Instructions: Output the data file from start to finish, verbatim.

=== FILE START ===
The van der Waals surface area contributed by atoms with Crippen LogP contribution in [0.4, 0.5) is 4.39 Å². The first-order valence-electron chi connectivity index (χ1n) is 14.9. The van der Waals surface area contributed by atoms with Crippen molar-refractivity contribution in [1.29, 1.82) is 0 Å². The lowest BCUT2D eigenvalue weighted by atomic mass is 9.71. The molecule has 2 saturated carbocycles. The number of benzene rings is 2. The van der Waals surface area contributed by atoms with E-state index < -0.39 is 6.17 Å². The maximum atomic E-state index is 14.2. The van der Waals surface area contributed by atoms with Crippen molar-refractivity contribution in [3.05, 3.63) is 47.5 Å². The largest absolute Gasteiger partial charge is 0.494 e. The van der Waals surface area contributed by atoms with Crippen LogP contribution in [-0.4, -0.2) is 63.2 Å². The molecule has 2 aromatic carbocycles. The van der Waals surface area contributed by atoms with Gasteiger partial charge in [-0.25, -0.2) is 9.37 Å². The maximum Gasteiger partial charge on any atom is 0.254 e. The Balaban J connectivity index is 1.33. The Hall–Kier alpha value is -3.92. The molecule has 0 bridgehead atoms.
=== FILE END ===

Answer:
The van der Waals surface area contributed by atoms with Crippen LogP contribution in [0.4, 0.5) is 4.39 Å². The first-order valence-electron chi connectivity index (χ1n) is 14.9. The van der Waals surface area contributed by atoms with Crippen molar-refractivity contribution in [1.29, 1.82) is 0 Å². The lowest BCUT2D eigenvalue weighted by atomic mass is 9.71. The molecule has 2 saturated carbocycles. The number of benzene rings is 2. The van der Waals surface area contributed by atoms with E-state index < -0.39 is 6.17 Å². The maximum atomic E-state index is 14.2. The van der Waals surface area contributed by atoms with Crippen molar-refractivity contribution in [3.05, 3.63) is 47.5 Å². The largest absolute Gasteiger partial charge is 0.494 e. The van der Waals surface area contributed by atoms with Crippen LogP contribution in [-0.4, -0.2) is 63.2 Å². The molecule has 2 aromatic carbocycles. The van der Waals surface area contributed by atoms with Gasteiger partial charge in [-0.25, -0.2) is 9.37 Å². The maximum Gasteiger partial charge on any atom is 0.254 e. The Balaban J connectivity index is 1.33. The Hall–Kier alpha value is -3.92. The molecule has 0 bridgehead atoms.